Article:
Germany’s ProSiebenSat Enters Israeli Startup Market With $8.7M Competition Prize

By Maya Yarowsky, NoCamels December 03, 2014 Comments

If you thought startup competitions were all about the money, you were wrong (well.. kind of). The German mass media giant ProSiebenSat.1 will hold a one-of-a-kind startup competition, 7VPD, this December in Israel where the winners will be rewarded €7 million ($8.7 million) in advertising money. That’s right—instead of cold, hard, cash, ProSieben will dish out television and digital advertising space. But what does funding through advertising even mean and who does it really benefit – the startup or the tycoon? ProSieben’s Israel Director Kevin Baxpehler spoke with NoCamels to explain how this unique funding model works and described the media company’s eagerness to innovate through Israeli companies.

prosiebenoffice

Into the age of digital advertising

ProSieben itself has been around essentially since the fall of the Berlin Wall in 1989, but once it merged with Sat.1 in 2000, the company has grown with impressive speed. Today, according to Baxpehler, the company has a $9-10 billion market cap and reaches almost 95 percent of households in Germany, about 76.5 million people. However, according to Kevin, the company has slowly realized that television advertising will no longer drive the future of the company, which is why it is turning towards digitalization and the innovative companies in that sector.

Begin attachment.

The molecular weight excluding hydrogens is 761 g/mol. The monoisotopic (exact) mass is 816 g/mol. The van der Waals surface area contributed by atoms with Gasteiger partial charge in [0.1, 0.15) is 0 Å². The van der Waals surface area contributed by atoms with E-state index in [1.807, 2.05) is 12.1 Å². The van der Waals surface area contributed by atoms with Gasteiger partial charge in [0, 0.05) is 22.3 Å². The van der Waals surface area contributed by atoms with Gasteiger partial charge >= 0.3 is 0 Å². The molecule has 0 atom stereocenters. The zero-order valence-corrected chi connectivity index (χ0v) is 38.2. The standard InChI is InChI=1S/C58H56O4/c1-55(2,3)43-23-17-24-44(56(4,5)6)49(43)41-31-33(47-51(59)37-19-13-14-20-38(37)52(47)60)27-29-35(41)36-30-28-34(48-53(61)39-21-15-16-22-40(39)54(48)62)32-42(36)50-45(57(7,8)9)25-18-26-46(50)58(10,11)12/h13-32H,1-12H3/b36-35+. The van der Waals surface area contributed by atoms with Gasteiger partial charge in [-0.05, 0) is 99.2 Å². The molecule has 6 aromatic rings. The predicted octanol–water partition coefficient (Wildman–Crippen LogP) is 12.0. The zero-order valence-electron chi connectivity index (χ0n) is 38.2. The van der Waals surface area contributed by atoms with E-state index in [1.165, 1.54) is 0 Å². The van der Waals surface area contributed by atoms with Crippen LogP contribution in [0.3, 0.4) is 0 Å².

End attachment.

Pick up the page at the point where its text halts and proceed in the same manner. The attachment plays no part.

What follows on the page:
“The whole story for ProSieben is to find new technology companies that can become core assets to our businesses, helping them with investments, enter the European market, and eventually learn a thing or two from them,” says Baxpehler of the company’s digital arm, which owns, according to his quote, about 50 portfolio companies in the digital space (recently investing in the much-talked about ‘Jawbone’ venture). Within Israel, the company has invested in two local companies, DynamicYield and another as yet undisclosed, since it opened up shop this past April.

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But this is only the beginning, according to Baxpehler, who details the exhilaration of ProSieben executives during a recent trip to Israel, “When I brought them to Israel, they fell in love. A literal quote of their’s was, ‘Wow! The startups in Germany have a lot of learning to do,’ which is why, after visiting about four startups, they decided to open an office in Israel.” Now, through the competition and ProSieben’s own endeavors, the company hopes to establish a presence as an investor and business partner within the Israeli startup scene.